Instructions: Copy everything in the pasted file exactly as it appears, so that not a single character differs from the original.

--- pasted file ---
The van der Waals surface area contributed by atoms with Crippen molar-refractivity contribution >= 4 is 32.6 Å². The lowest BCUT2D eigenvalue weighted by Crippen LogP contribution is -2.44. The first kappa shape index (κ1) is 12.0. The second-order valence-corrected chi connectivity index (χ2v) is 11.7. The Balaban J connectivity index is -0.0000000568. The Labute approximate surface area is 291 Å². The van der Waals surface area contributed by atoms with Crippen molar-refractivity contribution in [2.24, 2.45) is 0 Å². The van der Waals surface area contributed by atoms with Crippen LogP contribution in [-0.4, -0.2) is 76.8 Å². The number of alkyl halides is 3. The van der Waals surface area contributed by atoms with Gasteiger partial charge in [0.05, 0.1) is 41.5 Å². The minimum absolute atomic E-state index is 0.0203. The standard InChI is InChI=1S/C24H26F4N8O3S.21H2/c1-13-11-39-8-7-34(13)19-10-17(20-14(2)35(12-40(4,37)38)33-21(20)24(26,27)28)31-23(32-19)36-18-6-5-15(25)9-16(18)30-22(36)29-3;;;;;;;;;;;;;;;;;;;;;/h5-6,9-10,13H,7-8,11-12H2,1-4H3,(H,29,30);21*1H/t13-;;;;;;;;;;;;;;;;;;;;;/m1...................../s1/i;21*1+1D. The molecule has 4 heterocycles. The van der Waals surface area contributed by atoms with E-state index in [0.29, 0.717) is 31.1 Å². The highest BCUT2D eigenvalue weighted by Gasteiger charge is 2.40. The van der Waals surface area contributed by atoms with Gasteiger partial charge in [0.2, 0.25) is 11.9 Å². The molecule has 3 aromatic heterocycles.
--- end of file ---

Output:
The van der Waals surface area contributed by atoms with Crippen molar-refractivity contribution >= 4 is 32.6 Å². The lowest BCUT2D eigenvalue weighted by Crippen LogP contribution is -2.44. The first kappa shape index (κ1) is 12.0. The second-order valence-corrected chi connectivity index (χ2v) is 11.7. The Balaban J connectivity index is -0.0000000568. The Labute approximate surface area is 291 Å². The van der Waals surface area contributed by atoms with Crippen molar-refractivity contribution in [2.24, 2.45) is 0 Å². The van der Waals surface area contributed by atoms with Crippen LogP contribution in [-0.4, -0.2) is 76.8 Å². The number of alkyl halides is 3. The van der Waals surface area contributed by atoms with Gasteiger partial charge in [0.05, 0.1) is 41.5 Å². The minimum absolute atomic E-state index is 0.0203. The standard InChI is InChI=1S/C24H26F4N8O3S.21H2/c1-13-11-39-8-7-34(13)19-10-17(20-14(2)35(12-40(4,37)38)33-21(20)24(26,27)28)31-23(32-19)36-18-6-5-15(25)9-16(18)30-22(36)29-3;;;;;;;;;;;;;;;;;;;;;/h5-6,9-10,13H,7-8,11-12H2,1-4H3,(H,29,30);21*1H/t13-;;;;;;;;;;;;;;;;;;;;;/m1...................../s1/i;21*1+1D. The molecule has 4 heterocycles. The van der Waals surface area contributed by atoms with E-state index in [0.29, 0.717) is 31.1 Å². The highest BCUT2D eigenvalue weighted by Gasteiger charge is 2.40. The van der Waals surface area contributed by atoms with Gasteiger partial charge in [0.2, 0.25) is 11.9 Å². The molecule has 3 aromatic heterocycles.